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75% crude palm oil import waiver a threat to local industry – Presco MD


Uday Pilani, managing director, Presco plc speaks on the implication of the 75 percent waiver on crude palm oil import tariff granted to companies operating in the Free Trade Zones (FTZ) to the local palm oil industry in this interview with OLUYINKA ALAWODE.

Domestic market

For the local industry to grow and be profitable, people will have to plant, so there must be some protection for the local industry to survive, because the challenges of producing palm oil here in Nigeria are different from the challenges of producing the foreign ones.

But government must ensure protection for the local farmer by putting proper duties on the imported crude palm oil. If not, the local producer that produces at higher costs is forced to sell at the same prices as the cheap imports and cannot survive. That was how the local industry was killed in the 1960s.

The importer just sits in front of a computer and does all the transactions, one man, one show; but as a local producer, I provide jobs to about 10,000 Nigerians who are feeding about 100,000 Nigerians. I am encouraging Nigerian contractors, encouraging capacity building and supporting more than 45 villages, which are my host communities and I am paying taxes.

Presco plc

Our company has had very tough times but it is only now that we have grown in size, we have become efficient because we now have the money to use the latest technology in our palm oil production process. We have been able to use economy of scale to grow.

But for 15 years, we were just able to survive. What our company had was the courage to continue and the stamina and the long-term vision.  But for the new entrant, how many entrepreneurs or companies would be willing to suffer for 15 years before they start making profit?

Import duties

We want the normal duties put on imported crude palm oil. It should not be duty-free nor should hoodwinking be allowed. What we want are transparent policies, one rule for all players in the industry, not that some companies would pay duties and some would not and those who do not pay duties would have unfair advantage in the market. There must be a level playing field.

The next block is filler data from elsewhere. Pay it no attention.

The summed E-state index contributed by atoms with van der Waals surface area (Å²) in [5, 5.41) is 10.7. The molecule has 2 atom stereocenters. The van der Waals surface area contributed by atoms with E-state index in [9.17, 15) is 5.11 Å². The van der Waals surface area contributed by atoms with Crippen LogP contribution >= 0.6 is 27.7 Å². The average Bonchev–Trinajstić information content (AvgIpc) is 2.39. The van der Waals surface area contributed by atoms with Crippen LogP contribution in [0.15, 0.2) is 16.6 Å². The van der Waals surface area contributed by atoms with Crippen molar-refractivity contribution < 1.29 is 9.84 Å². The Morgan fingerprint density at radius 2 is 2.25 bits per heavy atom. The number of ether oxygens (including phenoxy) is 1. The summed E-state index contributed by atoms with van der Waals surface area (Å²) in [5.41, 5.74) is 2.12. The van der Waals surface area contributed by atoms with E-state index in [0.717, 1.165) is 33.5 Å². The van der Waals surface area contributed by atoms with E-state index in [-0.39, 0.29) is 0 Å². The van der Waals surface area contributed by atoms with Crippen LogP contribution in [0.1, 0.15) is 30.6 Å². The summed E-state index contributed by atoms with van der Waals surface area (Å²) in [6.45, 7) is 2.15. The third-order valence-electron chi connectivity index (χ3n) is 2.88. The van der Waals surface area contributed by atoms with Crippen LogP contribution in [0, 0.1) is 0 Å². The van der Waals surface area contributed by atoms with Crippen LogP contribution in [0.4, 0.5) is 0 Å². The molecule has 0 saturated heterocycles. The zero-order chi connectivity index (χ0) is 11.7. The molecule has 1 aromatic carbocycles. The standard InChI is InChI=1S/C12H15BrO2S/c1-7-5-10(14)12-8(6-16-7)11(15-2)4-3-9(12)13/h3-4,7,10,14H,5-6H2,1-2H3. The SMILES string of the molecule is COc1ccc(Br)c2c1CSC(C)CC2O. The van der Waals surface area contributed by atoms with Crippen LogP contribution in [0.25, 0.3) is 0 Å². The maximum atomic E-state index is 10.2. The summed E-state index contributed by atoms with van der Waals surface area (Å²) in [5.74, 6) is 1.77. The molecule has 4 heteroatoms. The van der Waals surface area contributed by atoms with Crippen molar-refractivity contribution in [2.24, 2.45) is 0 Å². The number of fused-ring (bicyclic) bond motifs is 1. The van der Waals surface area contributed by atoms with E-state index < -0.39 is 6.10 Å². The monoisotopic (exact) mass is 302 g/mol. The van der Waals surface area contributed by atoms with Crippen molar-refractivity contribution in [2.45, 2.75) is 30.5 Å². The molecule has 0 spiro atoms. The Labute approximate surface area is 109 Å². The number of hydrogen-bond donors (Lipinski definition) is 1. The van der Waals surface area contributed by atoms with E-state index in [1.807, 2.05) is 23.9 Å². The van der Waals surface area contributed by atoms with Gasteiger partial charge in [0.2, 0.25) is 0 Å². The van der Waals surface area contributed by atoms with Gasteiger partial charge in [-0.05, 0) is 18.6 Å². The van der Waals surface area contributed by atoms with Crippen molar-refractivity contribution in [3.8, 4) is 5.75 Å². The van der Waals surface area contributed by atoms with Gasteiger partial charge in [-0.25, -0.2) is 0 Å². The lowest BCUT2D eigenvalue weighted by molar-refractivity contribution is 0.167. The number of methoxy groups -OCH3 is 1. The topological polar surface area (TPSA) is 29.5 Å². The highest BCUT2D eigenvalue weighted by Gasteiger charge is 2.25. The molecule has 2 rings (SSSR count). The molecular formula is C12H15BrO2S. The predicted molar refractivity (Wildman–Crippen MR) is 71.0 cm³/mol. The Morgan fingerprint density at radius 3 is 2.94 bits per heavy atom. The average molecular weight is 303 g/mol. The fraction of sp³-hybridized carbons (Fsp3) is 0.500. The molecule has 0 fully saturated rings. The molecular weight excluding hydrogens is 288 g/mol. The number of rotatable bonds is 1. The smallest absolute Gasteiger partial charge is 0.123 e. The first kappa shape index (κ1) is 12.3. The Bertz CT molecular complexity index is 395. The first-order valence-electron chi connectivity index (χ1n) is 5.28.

For instance, there is a company in the Lekki Free Trade Zone – the Export Processing Zone supposed to export its processed palm oil after getting waivers to import crude palm oil. But after processing, it pushes the product into the Nigerian market. Why did such a company go into the Export Processing Zone when it does not have the export market because it ought to have done the research before then.

If they have a refinery and need crude palm oil to process and package for the domestic market, they should not get import duty rebate. If they get the rebate, they should not say when the oil is ready that they do not have export orders and therefore push it into the Nigerian market and then crash the prices, threatening the local industry


We have the Plantation Owners’ Forum of Nigeria and we have submitted joint action request to the government on this and we continuously raise our voices through several other channels. We, the plantation owners and some representatives of smallholders, have expressed our wish to further discuss these issues with the minister. The meeting is necessary to save the oil palm industry from imminent collapse. This 75 percent CPO tariff waiver for free trade zone companies is impending doom for Nigeria’s local oil palm industry.

Sometimes ago, we led a coalition of stakeholders to meet with the minister to discuss the then issue of ECOWAS Trade Liberation Scheme (ETLS) and increasing waiver to import crude palm oil into the country. The minister’s personal assurances and the platform that created for subsequent engagement with the ministry’s oil palm transformation team have impacted to further raise the bar of both large scale and smallholder oil palm development in Nigeria.

But it would seem that the adversaries of the oil palm transformation agenda are at it again. It is with utter shock that we discovered the regulation providing for 75 percent rebate on Crude Palm Oil (CPO) tariff for companies operating in the Free Trade Zone.

We are dismayed because of the distortion the provision creates in the oil palm industry and the confidence question it raises on government policies, especially oil palm as a target crop of the Agricultural Transformation Agenda. The situation became further worrisome with the recent release of the Nigerian Ports Authority that 17 ships laden with crude palm oil and other items are scheduled to berth at the ports in November and December 2014.

READ ALSO: Nigerian Export Processing Zone woos investors at Calabar Free Trade Zone

In response, we called an expanded meeting of the Plantation Owners’ Forum of Nigeria (POFON) and the organised smallholders represented by Oil Palm Growers Association of Nigeria (OPGAN) and the National Palm Produce Association of Nigeria (NPPAN) at Presco plc, Edo State on Friday, 7 November 2014, to discuss the two debilitating issues of 75 percent waiver on crude palm oil tariff granted to companies that are operating in the Free Trade Zones (FTZ) and the unprecedented and unmitigated importation of crude palm oil (CPO) into the country.

The plantation owners and smallholders have analysed the grave situation presented by the two above issues. We are unequivocal in our submission that the twin issues of 75 percent CPO tariff waiver for companies in the FTZ and the rising wave of CPO imports are the albatross that will spell doom for the already bourgeoning oil palm industry and the Agricultural Transformation Agenda (ATA).